Southampton's Titanic Story exhibition views the Titanic tragedy through the eyes of the ship's crew. Most of Titanic's crew listed Southampton as their home address. The exhibition features a courtroom with audiovisual elements to show scenes from the British inquiry into the tragedy.

The exhibition includes audio recordings from Titanic survivors. Interactive displays allow visitors to steer the ship or stoke its engines.

When visitors enter the exhibition, they are guided to view the civic center clock tower through a roof light. This clock tower is the approximate height of one of Titanic's four funnels and gives visitors a feeling for the massive scale of the doomed ship.
Above Bar Street

2) Above Bar Street

Above Bar Street is the part of High Street north of the Bargate. Southampton's population outgrew the town walls, and by the mid-19th century, Above Bar Street became Southampton's central business area.

Today, Above Bar Street is Southampton's central shopping district. Visitors will find favorite retailers, book stores, bars, restaurants, and cafes.

Above Bar Street provides access to several urban parks. Visitors can stroll through Palmerston Park and enjoy open spaces and beautiful flowers. Guildhall Square is a popular meeting site for events and festivals.

In Watt's Park, visitors can view the Southampton Cenotaph. The Southampton Cenotaph is a World War I memorial and features the names of fallen soldiers from the Southampton area. East Park is also located along Above Bar Street and provides additional walking trails.

3) Westquay

Westquay is a large indoor shopping center with around 100 different shops. Visitors can find big brands such as Marks and Spencer, Zara, Waterstone's, Apple, Lego, Lewis & Partners, and Hollister Co.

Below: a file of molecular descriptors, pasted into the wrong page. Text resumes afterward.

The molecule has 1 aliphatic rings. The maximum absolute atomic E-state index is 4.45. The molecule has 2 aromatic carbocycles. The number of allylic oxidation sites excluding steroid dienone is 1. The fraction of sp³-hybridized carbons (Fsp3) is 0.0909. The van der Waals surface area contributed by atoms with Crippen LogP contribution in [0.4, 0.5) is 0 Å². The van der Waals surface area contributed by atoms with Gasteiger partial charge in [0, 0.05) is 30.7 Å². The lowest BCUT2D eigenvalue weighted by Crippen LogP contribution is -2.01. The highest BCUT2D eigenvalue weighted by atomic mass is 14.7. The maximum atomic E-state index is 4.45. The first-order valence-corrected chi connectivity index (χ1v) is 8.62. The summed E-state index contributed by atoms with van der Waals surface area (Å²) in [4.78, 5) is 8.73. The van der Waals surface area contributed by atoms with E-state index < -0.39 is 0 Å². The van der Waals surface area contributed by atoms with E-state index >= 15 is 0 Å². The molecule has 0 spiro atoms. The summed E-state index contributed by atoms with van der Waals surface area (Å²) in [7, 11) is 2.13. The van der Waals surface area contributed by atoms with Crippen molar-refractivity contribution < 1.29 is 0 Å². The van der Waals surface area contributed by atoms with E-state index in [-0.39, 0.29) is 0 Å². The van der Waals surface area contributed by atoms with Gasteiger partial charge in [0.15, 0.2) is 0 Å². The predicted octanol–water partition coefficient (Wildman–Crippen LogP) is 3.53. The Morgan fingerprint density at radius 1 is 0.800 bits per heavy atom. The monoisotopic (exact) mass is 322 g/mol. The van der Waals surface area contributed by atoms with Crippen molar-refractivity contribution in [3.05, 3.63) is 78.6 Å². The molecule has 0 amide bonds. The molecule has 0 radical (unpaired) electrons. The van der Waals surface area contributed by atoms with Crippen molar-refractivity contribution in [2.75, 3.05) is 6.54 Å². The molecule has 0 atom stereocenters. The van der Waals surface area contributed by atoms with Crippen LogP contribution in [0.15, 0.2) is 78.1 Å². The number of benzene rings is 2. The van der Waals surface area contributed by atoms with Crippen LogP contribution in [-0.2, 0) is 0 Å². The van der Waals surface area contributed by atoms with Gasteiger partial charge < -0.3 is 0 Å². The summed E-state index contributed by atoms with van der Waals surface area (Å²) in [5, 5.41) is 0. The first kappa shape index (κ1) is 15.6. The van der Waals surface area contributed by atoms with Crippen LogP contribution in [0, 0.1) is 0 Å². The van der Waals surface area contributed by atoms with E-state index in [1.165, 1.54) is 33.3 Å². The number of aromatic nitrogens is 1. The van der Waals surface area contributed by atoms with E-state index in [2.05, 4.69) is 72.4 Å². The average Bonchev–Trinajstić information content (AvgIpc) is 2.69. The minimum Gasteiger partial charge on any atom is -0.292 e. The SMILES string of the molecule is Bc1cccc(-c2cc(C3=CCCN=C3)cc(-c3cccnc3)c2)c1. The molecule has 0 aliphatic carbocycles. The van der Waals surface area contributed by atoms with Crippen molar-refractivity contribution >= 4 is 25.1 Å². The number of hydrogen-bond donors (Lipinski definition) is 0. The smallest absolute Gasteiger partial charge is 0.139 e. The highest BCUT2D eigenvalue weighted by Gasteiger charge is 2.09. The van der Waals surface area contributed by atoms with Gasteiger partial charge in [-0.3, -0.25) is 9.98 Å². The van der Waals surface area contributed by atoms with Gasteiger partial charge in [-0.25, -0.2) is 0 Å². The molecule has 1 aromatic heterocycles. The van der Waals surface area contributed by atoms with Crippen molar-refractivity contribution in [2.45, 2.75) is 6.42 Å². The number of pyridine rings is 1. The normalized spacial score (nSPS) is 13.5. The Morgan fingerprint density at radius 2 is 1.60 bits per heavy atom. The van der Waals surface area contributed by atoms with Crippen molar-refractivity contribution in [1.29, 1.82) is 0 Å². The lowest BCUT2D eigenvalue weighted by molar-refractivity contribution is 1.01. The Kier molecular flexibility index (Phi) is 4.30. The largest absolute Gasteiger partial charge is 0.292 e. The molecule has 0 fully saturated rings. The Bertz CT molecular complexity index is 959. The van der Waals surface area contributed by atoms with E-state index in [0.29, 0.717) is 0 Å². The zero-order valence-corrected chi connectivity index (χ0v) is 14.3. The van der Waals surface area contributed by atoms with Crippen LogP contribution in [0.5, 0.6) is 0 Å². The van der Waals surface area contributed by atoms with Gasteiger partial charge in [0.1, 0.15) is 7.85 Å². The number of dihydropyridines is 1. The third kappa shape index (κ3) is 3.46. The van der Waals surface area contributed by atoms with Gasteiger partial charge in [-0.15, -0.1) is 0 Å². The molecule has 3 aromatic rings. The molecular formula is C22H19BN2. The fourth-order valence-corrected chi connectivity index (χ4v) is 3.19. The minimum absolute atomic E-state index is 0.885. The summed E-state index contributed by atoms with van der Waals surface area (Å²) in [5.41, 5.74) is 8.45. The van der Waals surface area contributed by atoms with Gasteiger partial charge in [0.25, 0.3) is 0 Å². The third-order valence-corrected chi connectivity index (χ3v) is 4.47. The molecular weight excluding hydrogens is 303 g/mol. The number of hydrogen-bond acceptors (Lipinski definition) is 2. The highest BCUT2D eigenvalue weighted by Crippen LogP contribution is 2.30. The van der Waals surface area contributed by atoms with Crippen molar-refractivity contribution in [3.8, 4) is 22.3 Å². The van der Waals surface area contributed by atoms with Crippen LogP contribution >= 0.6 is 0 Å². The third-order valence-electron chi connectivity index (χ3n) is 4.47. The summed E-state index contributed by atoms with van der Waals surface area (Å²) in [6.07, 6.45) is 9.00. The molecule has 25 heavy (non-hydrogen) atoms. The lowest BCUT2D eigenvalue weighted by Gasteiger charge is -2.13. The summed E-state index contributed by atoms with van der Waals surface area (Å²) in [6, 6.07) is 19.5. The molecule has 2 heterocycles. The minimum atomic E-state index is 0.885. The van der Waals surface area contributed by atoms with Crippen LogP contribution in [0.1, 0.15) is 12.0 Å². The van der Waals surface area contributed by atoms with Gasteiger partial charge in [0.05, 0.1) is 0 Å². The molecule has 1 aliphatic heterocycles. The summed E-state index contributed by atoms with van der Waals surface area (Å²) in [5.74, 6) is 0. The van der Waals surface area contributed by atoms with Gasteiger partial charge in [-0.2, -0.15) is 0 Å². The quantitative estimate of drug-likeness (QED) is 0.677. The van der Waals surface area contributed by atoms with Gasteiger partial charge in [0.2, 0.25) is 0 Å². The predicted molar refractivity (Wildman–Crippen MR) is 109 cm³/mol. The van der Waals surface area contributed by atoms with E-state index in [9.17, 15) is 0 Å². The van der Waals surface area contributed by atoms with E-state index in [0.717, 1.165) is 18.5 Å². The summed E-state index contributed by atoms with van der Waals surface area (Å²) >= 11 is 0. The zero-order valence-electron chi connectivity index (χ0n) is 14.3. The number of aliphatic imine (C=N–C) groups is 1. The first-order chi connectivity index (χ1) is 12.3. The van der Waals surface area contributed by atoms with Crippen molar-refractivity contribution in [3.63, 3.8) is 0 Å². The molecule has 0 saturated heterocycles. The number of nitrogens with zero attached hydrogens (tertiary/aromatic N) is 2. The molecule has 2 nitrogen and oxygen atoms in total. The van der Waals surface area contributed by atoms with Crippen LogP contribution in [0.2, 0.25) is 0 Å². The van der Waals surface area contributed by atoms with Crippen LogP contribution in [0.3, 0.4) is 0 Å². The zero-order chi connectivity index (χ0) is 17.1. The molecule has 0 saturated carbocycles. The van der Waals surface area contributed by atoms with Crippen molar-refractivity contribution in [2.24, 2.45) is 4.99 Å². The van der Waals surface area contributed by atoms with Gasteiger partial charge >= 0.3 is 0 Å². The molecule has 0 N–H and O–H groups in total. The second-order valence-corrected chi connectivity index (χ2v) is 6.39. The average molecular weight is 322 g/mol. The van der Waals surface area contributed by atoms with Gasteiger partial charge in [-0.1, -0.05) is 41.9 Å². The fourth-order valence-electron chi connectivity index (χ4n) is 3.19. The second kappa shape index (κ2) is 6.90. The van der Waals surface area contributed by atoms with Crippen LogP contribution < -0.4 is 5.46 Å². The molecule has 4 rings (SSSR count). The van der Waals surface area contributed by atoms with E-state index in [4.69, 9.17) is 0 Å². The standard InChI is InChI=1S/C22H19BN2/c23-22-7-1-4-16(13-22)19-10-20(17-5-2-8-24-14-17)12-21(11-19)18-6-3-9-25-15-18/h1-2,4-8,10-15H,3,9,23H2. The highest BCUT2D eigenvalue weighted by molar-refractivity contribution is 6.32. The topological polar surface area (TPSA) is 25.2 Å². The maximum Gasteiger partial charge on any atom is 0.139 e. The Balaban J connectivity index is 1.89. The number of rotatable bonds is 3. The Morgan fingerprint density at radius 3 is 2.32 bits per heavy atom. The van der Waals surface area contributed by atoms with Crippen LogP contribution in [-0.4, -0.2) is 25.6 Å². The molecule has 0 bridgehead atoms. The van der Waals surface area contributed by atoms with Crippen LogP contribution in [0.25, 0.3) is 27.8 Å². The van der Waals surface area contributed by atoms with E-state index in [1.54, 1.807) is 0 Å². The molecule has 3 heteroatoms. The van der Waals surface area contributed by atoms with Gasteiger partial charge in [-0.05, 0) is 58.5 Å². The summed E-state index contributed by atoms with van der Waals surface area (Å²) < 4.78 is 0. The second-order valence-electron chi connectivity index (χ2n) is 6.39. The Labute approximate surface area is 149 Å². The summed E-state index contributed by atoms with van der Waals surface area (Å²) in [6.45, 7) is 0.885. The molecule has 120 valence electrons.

Westquay also has over 50 restaurants, bars, and cafes. You'll find a variety of cuisines and options, including Thai, Italian, Mexican, and American.

The Showcase Cinema de Lux features all the latest films. If the weather isn't great, you can spend a whole day at Westquay. The Esplanade features different events such as Mazes, the Festival of Light, and ice skating.

Westquay originally opened in 2000 and is one of the area's most modern and attractive shopping centers.
Arundel Tower

4) Arundel Tower

This 60-foot-tall half drum tower was initially constructed in the 13th century. It was first known as Corner Tower and offered defensive forces a commanding view out to sea. It was re-named Arundel Tower after Sir John Arundel, governor of Southampton Castle in the 1300s.

During the 16th century, shoemakers, curriers, saddlers, and cobblers were charged with the tower's defense, and the tower became known as the Shoemaker's Tower.

Before the 20th century, its location near the sea has caused saltwater damage, and the tower has needed constant repair over the centuries. In fact, early illustrations show seawater lapping at the tower's foundations. Its exposed location near sea winds earned the tower the nickname "Windwhistle".

In the 20th century, a land reclamation program increased the size of the docks, and the sea is now further away.

Visitors can climb the Arundel Tower and enjoy views of the town wall.
St. Michael's Church

5) St. Michael's Church

This impressive church is Southampton's oldest building still in use. Saint Michael's Chruch was founded in 1070. Henry II gave the church to the monks of Saint Denys, who administered the church until the 1537 Dissolution.